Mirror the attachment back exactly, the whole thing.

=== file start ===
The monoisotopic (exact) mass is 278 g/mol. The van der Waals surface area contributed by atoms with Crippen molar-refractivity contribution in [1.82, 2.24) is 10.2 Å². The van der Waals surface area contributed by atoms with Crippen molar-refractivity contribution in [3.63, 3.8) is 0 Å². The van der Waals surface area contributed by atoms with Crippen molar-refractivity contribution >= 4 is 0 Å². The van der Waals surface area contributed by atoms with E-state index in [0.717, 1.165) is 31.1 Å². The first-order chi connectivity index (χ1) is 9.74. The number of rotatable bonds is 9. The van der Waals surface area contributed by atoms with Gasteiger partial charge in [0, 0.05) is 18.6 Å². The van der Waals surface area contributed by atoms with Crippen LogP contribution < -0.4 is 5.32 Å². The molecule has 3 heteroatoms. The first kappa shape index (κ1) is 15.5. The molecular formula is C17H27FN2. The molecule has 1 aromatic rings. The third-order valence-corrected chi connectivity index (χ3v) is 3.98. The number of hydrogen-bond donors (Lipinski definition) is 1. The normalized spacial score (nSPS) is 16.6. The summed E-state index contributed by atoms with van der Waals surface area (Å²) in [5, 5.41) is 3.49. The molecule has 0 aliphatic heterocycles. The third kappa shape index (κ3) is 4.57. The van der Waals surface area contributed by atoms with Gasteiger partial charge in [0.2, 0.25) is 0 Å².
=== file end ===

The monoisotopic (exact) mass is 278 g/mol. The van der Waals surface area contributed by atoms with Crippen molar-refractivity contribution in [1.82, 2.24) is 10.2 Å². The van der Waals surface area contributed by atoms with Crippen molar-refractivity contribution in [3.63, 3.8) is 0 Å². The van der Waals surface area contributed by atoms with Crippen molar-refractivity contribution >= 4 is 0 Å². The van der Waals surface area contributed by atoms with E-state index in [0.717, 1.165) is 31.1 Å². The first-order chi connectivity index (χ1) is 9.74. The number of rotatable bonds is 9. The van der Waals surface area contributed by atoms with Gasteiger partial charge in [0, 0.05) is 18.6 Å². The van der Waals surface area contributed by atoms with Crippen LogP contribution < -0.4 is 5.32 Å². The molecule has 3 heteroatoms. The first kappa shape index (κ1) is 15.5. The molecular formula is C17H27FN2. The molecule has 1 aromatic rings. The third-order valence-corrected chi connectivity index (χ3v) is 3.98. The number of hydrogen-bond donors (Lipinski definition) is 1. The normalized spacial score (nSPS) is 16.6. The summed E-state index contributed by atoms with van der Waals surface area (Å²) in [5, 5.41) is 3.49. The molecule has 0 aliphatic heterocycles. The third kappa shape index (κ3) is 4.57. The van der Waals surface area contributed by atoms with Gasteiger partial charge in [0.2, 0.25) is 0 Å².